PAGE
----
SHRINE Monument construction & southern light
‘In order to become memorials […] what matters is the fact that something artificial take place, some act that will mark the space. This making artificial is possibly the simplest form of what a monument is.’ Darian Leader, The New Black
LIGHTS ON, RADIO ON
In 2009, as Dominic drove through Dallas, recurrent road-side church signs stood illuminated against the darkness. The artificial light representing the sacredness of the adjacent building thoughout the night. Saliency relies on where light comes from and how much of it comes from there. It is also determined by difference and so, an unconscious fixation is prompted by something new. Dominic had visited Texas on occasion, during which the signs’ emanating forms were as alien as their surroundings. ‘Shrine’ traces a familiarisation between the photographer and his environment. It is a testament to how we scale our world, the revelation of objects and how we alter their value after encounter.
The first encounter is the beginning of intimacy. If perception is relative to the body, we measure the world using ourselves. To pursue an expanse it’s natural to straighten your arm vertically. An object feels closer when you have a tool to reach with; of course it will appear closer with a camera or a car. Online you can use the tools without having to be present. Dominic began making detailed maps of the area, then, searched street-view for similar signs, ensuring each had space for equipment and that the position between the camera, light and black backdrop was invariable.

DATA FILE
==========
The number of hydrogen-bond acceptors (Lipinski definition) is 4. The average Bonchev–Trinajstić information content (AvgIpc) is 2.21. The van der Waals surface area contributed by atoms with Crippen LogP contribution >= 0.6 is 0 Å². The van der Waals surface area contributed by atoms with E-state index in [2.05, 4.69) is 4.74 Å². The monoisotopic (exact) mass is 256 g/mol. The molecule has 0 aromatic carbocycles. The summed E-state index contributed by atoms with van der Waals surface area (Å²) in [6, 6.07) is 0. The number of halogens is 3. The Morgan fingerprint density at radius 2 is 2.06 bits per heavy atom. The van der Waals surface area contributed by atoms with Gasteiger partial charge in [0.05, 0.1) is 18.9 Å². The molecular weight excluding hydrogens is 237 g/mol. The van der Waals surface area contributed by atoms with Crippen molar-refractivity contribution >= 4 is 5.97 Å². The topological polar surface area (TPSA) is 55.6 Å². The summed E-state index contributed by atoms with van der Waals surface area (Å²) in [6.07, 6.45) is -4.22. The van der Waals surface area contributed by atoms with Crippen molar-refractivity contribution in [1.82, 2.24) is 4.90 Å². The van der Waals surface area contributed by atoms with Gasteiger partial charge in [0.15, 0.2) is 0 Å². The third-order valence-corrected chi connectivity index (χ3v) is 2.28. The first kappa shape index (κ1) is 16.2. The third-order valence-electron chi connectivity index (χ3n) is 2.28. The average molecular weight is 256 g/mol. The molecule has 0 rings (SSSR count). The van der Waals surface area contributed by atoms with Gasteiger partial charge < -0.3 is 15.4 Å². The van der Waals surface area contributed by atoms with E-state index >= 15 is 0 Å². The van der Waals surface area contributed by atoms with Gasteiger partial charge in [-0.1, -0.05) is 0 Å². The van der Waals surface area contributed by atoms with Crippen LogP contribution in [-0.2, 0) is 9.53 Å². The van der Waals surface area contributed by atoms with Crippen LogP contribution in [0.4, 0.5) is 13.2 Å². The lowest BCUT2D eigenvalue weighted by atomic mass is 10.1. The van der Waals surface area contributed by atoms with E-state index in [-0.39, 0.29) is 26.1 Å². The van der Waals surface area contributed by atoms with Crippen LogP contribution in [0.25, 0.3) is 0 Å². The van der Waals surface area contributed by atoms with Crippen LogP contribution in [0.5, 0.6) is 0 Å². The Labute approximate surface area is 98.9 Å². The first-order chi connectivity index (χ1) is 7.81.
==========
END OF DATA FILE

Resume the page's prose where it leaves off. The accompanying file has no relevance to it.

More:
LIGHTS OFF, RADIO ON
In 2012, Dominic returned to find some church signs were turned off as a gesture of care for the environment. As the sun dissipated into the horizon, the American south-west heat remained. Despite being indistinct, the church signs stood salient, still. Light stays in the location of revelation as a trace. This time, the church signs made themselves distinct by familiarity. Familiar objects passed on uncovered routes, travelled previously, online. The encounter with the church sign, each as a landmark valuable in the unfamiliar environment, was uncanny.
As a sign is representative in its nature, the real church signs become mere replicas. Finally, with permission to turn specific light-boxes back on, the images were captured in the ten minutes of last light, in the ambience of twilight, in an attempt to juxtapose the real with the artificial, while transforming the value of the everyday sign and object. Shot using a panoramic mount system, Dominic physically promotes the monument to the monumental.
Text by Liza Premiyak